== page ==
Japanese-affiliated convenience stores make headway into China

Japan-affiliated convenience store chains are making an aggressive push into the Chinese market, with three major chains now having about 5,500 stores in China. This is 1.6 times the number operated in China by these Japan-affiliated chains just over two years ago, and gives them an about 5 percent share of the market. Going forward, […]

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TO GO WITH AFP STORY "JAPAN-ECONOMY-SHOPPING-MERGER" BY KARYN NISHIMURA-POUPEE This picture taken on October 17, 2015 shows pedestrians walking past a store of Japan's second largest convenience chain, Lawson, in Yokohama, suburban Tokyo. Stocking anything from shirts to face masks, 24-7 convenience stores have become an indispensable part of Japanese daily life, with the sector now worth more than Sri Lanka's economy. Their secret? Constant renewal. AFP PHOTO / Yoshikazu TSUNO / AFP PHOTO / YOSHIKAZU TSUNO

June 25, 2018

Japan-affiliated convenience store chains are making an aggressive push into the Chinese market, with three major chains now having about 5,500 stores in China.

This is 1.6 times the number operated in China by these Japan-affiliated chains just over two years ago, and gives them an about 5 percent share of the market.

Going forward, it appears that they will need to differentiate themselves further from local chains, which lead in areas such as cashless payments.

Lawson Inc. on June 7 opened its 1,000th store in Shanghai and surrounding areas. The company has about 1,600 stores throughout China.

“The Shanghai area is home to about 200 million people. There’s room for 100,000 convenience stores. In the future, we’re aiming to have 20,000 stores,” Lawson President Sadanobu Takemasu said.

According to a Chinese industry association, the number of convenience stores in the country grew 13 percent in 2017 from the previous year to about 106,000 stores, which includes chains associated with gas stations. Sales were up 23 percent to 190.5 billion yuan (about ¥3.2 trillion).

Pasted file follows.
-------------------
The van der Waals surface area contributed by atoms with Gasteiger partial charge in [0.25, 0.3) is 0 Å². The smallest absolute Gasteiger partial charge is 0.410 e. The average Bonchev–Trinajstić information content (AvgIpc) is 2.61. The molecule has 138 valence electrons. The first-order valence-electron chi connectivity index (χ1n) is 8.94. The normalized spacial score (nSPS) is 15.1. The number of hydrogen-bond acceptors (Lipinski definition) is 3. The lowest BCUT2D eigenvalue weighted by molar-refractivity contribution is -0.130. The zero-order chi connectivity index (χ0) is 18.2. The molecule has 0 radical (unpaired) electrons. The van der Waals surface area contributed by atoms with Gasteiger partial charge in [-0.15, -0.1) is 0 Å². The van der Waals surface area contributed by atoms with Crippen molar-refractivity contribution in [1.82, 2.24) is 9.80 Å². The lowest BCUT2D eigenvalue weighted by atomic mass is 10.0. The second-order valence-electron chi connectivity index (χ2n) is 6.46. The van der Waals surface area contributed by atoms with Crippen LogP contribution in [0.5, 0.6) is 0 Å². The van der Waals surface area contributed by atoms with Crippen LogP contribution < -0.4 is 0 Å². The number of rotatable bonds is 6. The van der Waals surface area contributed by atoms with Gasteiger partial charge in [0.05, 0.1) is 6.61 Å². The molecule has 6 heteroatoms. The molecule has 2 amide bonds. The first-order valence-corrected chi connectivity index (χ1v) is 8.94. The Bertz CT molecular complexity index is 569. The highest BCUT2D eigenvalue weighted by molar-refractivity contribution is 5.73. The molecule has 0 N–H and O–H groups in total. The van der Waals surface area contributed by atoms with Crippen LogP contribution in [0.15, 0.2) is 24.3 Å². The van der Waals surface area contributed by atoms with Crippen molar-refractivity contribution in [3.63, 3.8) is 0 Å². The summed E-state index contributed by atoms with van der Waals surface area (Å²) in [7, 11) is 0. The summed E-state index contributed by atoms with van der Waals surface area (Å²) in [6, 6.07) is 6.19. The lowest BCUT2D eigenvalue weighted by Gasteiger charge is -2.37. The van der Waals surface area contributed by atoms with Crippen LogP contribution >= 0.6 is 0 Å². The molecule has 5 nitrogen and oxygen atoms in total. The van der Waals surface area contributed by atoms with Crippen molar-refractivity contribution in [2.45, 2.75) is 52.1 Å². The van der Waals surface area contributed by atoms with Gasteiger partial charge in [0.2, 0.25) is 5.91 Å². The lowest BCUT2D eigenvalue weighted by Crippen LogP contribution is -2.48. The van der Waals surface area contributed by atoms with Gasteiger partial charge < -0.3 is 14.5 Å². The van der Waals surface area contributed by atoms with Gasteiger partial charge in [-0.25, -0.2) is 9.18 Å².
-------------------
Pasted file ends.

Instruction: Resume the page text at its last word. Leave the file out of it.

FamilyMart Co. had about 2,300 stores as of the end of April, and Seven-Eleven Japan Co. had about 1,640 stores as of the end of March, bringing the total for the three major chains to about 5,500 stores. These chains are increasing their presence on the back of such strengths as their bento box meals and so-called own-brand products.

They are also expanding their ties with local retailers. Lawson is working with local department store Nanjing Central Emporium in Nanjing, Jiangsu Province. Together, they are seeking to build on the brand strength of Japan-affiliated convenience stores to create new sources of revenue. They plan to open more than 100 stores this year.

The biggest challenge in the Chinese market is a labor shortage — labor costs rose 12 percent in 2017 from the previous year, according to an industry association.

A series of unmanned convenience stores have opened since 2016 to cope with this, but this boom has slowed as the stores have not caught on with consumers due to a poor selection of products and other factors.

Lawson intends to cut costs through such measures as the introduction of self-service cash registers, but Takemasu said, “I believe it’s very unlikely we will fully automate stores,” citing issues involving delivery and in-store cooking.

 

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